Pitacodogringo’s guide to the Campeonato Brasileiro, 2008

May 6, 2008 at 20:52 14 comments

(also: Campeonto Brasileiro 2008 end of season round up)

Brazil’s national football championship is almost upon us and this year promises to be one of the best ever.

While many other leagues around the world have become stale and predictable, the same cannot be said of the Campeonato Brasileiro. The Brazilian national league has its faults; but boring it is not.

The new campaign will have 38 rounds and stretch from 10th May to 7th December.

Once again it’s twenty teams. The top four go into the Copa Libertadores, the next eight sides will play in the Copa Sul Americana, four will go down, and four will come up from Série B.

In 2007, Santos, Flamengo, Fluminense (via the Copa do Brasil) and Cruzeiro made it into the Libertadores. Corinthians, Juventude, Paraná and América Natal crashed into the second division. Coritiba, Ipatinga, Portuguesa, and Vitória are the replacements.

Since its inception in 1971, the Brasileiro changed format every season until 2003 when the playoffs were finally ditched and the league was decided on accumulated points for the first time in its history. Five years on, the points system is gaining popularity. But a significant number still clamour for a return to the lottery of the playoffs for the simple fact that they believe the knockout phase is more exhilarating.

The Brasileiro is often regarded as the world’s fourth best after the English, Spanish and Italian leagues. But Brazilians like to assert that their national championship is more electrifying, surprising, and has more title contenders than any other competition.   

These claims are not made without good reason. Since 1971, there have been seventeen different winners (during the same period there have been just eight champions in Spain and nine in Italy). Since 1997, there have been six different winners (Vasco twice, Corinthians three times, Atlético Paranaense, Santos twice, Cruzeiro, and São Paulo twice). Corinthians were champions in 2005. Two years later, they were relegated. This season five teams are in with a real shout – seven if you stretch it a bit.

While the Brasileiro’s unpredictability makes it an intriguing competition, the underlying reasons for its erratic nature are a little disconcerting. Bad management, short contracts, insufficient long-term planning by the clubs, awful referees and a lack of firm leadership from the Brazilian Football Federation (the CBF) all contribute to the mayhem.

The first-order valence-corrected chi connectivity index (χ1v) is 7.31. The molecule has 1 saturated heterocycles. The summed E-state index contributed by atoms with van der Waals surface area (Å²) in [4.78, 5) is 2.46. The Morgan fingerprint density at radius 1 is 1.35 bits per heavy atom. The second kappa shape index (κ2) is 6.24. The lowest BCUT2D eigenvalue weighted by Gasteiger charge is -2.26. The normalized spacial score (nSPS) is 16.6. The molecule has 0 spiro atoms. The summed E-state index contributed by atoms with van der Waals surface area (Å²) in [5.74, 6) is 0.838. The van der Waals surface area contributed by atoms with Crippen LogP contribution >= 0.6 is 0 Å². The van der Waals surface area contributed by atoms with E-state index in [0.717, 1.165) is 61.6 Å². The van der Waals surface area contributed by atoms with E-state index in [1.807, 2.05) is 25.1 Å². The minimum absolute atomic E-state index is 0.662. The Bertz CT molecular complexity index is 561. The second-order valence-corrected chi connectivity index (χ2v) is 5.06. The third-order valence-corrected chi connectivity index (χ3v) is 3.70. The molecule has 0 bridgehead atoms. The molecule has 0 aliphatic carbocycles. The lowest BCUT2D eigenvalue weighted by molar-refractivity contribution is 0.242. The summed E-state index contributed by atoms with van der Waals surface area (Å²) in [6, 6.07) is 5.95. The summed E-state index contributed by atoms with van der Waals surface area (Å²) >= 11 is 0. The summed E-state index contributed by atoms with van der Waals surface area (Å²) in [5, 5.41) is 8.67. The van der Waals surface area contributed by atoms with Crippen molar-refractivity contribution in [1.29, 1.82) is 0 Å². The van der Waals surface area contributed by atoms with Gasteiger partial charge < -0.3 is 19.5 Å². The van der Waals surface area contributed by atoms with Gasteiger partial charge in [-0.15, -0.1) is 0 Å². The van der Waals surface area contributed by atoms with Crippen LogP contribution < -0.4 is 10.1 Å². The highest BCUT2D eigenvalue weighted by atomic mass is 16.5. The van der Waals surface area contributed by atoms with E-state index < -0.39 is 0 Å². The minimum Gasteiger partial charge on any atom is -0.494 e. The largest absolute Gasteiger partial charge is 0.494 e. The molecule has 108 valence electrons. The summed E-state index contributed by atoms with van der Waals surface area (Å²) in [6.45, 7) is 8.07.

However, there are signs that things are on the up. Some of the clubs are giving their coaches a real run out in the post. There have been improvements to the infrastructure and in the treatment of fans, the marketing of the teams is getting better, and gates are up (though Flamengo’s great run in 2007 distorts the figures somewhat).

São Paulo lead the way in how a club should be managed. As a result, they could become first team to win the league three years in a row. Muricy Ramalho’s side have dominated the competition for the past couple of seasons but this year there is no clear favourite for the title. In 2006 and 2007, there was never any real doubt that the Morumbi outfit would be lifting the Brasileiro come December. This season, Palmeiras, Flamengo and Fluminense have the potential to unseat São Paulo. And the efforts of Santos, Cruzeiro, and Internacional can’t be ruled out.

With the Brasileiro it’s always a good idea to expect the unexpected. Nearly every season throws up a ‘surprise’ team. Last year, it was sleeping giants Flamengo who tore up the league after several near misses with relegation. Paraná made it into the Libertadores for the first time in 2006. Goiás did the same the season before (and then almost got relegated last year).

To add to the appeal, one of the big guns is bound to be in trouble. Corinthians went down in 2007, Atlético Mineiro in 2005, Grêmio in 2004, Palmeiras and Botafogo in 2002. And for 2008, they is at least one possible candidate.